All children can benefit from developing strong skills in and a deep understanding of mathematics. Primarily, learning mathematics improves problem solving skills, and working through problems can teach persistence and perseverance. Mathematics is essential in daily life for such activities as counting, cooking, managing money, and building things. Beyond that, many career fields require a strong mathematical foundation, such as engineering, architecture, accounting, banking, business, medicine, ecology, and aerospace. Mathematics is vital to economics and finance, as well as to the computing technology and software development underlying our technologically advanced and information based world.
This chapter presents the assessment frameworks for the two TIMSS 2019 mathematics assessments:
- TIMSS Mathematics—Fourth Grade
- TIMSS Mathematics—Eighth Grade
As described in the Introduction, the TIMSS 2019 Mathematics Frameworks for the fourth and eighth grades build on TIMSS’ 24-year history of assessments every four years since 1995, with this being the seventh assessment in the series.
In general, the fourth and eighth grade frameworks are similar to those used in TIMSS 2015. However, there have been minor updates to particular topics to better reflect the curricula, standards, and frameworks of the participating countries as reported in the TIMSS 2015 Encyclopedia (Mullis, Martin, Goh, & Cotter, 2016). Also, because TIMSS 2019 focuses on the transition to eTIMSS, the mathematics frameworks have been updated and are appropriate for both digital and paper assessment formats. The goal is to capitalize on the benefits of computer-based assessment to begin incorporating new and better assessment methods, especially in the applying and reasoning domains (see Chapter 4).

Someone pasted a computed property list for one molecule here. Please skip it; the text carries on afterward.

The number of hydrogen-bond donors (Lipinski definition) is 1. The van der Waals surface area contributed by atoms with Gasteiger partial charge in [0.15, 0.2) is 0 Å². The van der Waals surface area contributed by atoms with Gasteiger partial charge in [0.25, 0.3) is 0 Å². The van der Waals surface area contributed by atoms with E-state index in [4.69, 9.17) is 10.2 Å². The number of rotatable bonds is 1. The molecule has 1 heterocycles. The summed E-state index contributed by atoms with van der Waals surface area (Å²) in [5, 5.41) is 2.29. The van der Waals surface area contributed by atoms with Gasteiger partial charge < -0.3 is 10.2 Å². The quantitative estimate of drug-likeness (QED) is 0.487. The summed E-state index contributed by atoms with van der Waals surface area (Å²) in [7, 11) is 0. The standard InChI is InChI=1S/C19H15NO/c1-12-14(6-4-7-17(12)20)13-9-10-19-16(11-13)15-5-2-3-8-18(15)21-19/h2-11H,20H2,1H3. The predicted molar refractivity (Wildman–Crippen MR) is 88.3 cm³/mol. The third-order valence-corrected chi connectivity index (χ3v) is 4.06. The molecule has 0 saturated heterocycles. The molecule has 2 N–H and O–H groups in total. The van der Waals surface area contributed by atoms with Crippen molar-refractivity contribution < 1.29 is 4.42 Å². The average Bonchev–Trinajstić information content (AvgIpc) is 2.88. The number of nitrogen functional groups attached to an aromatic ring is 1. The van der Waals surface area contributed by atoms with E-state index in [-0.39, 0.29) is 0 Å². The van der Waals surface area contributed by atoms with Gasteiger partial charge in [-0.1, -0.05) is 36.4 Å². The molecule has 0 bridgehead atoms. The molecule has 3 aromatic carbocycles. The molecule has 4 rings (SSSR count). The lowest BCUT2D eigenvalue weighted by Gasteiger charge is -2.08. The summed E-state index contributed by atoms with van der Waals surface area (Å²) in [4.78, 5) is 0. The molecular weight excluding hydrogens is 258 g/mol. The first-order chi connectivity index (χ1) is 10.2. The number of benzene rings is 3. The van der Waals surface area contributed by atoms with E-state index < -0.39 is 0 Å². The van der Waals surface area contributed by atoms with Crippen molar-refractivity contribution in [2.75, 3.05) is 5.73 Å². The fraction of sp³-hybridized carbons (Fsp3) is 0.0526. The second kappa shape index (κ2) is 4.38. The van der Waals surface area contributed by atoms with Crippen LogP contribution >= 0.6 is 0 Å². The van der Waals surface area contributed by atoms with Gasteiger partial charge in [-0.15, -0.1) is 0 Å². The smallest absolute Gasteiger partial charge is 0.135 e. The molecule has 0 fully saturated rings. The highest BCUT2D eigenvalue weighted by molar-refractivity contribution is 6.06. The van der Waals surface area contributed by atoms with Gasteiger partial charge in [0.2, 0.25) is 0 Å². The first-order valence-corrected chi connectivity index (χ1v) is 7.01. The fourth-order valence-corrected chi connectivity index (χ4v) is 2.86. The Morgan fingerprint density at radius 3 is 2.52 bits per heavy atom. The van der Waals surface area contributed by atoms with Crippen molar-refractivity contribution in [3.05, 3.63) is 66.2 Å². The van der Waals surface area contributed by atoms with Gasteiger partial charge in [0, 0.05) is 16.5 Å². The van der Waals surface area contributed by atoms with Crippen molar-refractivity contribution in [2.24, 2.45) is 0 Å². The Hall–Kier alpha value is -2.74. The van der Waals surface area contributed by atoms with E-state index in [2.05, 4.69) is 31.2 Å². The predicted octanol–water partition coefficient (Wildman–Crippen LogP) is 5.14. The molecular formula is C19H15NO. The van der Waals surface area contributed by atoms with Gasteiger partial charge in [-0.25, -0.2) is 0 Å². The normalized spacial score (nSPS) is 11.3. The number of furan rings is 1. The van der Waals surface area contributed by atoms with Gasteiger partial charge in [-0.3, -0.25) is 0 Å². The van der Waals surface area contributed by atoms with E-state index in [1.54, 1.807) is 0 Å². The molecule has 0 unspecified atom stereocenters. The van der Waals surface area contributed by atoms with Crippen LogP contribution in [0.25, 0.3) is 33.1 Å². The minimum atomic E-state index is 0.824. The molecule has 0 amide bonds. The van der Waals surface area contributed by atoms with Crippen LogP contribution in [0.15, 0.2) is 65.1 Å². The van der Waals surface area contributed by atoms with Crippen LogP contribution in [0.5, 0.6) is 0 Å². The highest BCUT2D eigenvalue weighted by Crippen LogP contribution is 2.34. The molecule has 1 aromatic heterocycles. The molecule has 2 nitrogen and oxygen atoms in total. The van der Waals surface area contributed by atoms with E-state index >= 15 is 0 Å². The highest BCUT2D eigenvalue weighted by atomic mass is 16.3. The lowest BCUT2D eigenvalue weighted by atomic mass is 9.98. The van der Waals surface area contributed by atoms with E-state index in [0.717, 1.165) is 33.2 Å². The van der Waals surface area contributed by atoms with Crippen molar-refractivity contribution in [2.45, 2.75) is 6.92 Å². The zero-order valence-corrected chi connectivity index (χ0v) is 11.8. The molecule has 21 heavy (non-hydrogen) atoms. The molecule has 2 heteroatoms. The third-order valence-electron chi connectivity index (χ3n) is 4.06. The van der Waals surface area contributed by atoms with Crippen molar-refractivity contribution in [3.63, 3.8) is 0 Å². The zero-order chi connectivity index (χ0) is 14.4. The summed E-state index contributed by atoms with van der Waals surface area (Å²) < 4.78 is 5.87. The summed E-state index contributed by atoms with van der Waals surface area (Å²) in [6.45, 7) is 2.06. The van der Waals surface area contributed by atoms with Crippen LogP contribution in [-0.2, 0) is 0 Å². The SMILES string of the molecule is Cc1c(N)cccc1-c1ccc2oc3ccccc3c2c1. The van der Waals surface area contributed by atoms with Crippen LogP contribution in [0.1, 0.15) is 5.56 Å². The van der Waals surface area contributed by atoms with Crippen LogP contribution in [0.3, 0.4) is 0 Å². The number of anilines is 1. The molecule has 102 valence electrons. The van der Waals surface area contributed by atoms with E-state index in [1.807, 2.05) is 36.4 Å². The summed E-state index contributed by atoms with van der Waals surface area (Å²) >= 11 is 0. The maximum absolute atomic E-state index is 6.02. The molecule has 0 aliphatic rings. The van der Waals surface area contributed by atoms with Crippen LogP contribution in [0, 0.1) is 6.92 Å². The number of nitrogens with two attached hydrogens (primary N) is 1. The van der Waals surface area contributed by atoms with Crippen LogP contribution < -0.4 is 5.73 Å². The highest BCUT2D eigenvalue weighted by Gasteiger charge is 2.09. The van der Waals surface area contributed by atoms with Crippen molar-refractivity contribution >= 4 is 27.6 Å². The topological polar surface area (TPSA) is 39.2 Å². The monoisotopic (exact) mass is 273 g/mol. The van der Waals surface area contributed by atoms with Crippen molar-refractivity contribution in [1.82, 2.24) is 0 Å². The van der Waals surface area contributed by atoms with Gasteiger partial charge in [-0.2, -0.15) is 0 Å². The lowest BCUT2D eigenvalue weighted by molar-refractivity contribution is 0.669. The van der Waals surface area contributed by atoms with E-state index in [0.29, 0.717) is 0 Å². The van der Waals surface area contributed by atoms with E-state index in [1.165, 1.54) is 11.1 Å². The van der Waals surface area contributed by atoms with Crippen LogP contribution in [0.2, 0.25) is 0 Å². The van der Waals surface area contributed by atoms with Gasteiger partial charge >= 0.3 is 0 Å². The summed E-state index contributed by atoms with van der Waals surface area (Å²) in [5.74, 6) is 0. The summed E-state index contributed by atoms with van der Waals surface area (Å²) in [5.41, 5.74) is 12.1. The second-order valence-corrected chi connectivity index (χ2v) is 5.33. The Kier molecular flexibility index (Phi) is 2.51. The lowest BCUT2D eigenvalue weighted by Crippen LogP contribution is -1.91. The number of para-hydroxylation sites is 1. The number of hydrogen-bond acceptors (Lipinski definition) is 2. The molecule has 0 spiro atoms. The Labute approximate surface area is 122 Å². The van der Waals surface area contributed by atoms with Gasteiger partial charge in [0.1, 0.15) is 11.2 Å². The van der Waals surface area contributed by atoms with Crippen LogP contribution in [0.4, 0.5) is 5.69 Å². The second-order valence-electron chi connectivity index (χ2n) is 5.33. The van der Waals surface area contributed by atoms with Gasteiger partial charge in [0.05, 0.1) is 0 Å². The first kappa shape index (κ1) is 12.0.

Each of the two assessment frameworks for TIMSS 2019 is organized around two dimensions:
- Content dimension, specifying the subject matter to be assessed
- Cognitive dimension, specifying the thinking processes to be assessed
Exhibit 1.1 shows the target percentage of testing time devoted to each content and cognitive domain for the TIMSS 2019 fourth and eighth grade assessments.
Exhibit 1.1: Target Percentages of the TIMSS 2019 Mathematics Assessment Devoted to Content and Cognitive Domains at the Fourth and Eighth Grades
|Measurement and Geometry||30%|
|Data and Probability||20%|
|Fourth Grade||Eighth Grade|
The content domains differ for the fourth and eighth grades, reflecting the mathematics widely taught at each grade. There is more emphasis on number at the fourth grade than at the eighth grade. At the eighth grade, two of the four content domains are algebra and geometry. Because these generally are not taught as separable areas in primary school, the introductory or prealgebra topics assessed at the fourth grade are included as part of number. The fourth grade data domain focuses on collecting, reading, and representing data, whereas at the eighth grade it includes more emphasis on interpretation of data, basic statistics, and the fundamentals of probability.
It is important to highlight that TIMSS assesses a range of problem solving situations within mathematics, with about two-thirds of the items requiring students to use applying and reasoning skills. The cognitive domains are the same for both grades, but with a shift in emphasis. Compared to the fourth grade, the eighth grade has less emphasis on the knowing domain and greater emphasis on the reasoning domain.
Following this brief introduction, the chapter begins with the fourth grade content domains, identifying the three main content domains and the assessment topics within each domain. Next, Chapter 1 continues with the description of the TIMSS Mathematics—Eighth Grade content domains and, then, the descriptions of the cognitive domains for both the fourth and eighth grades.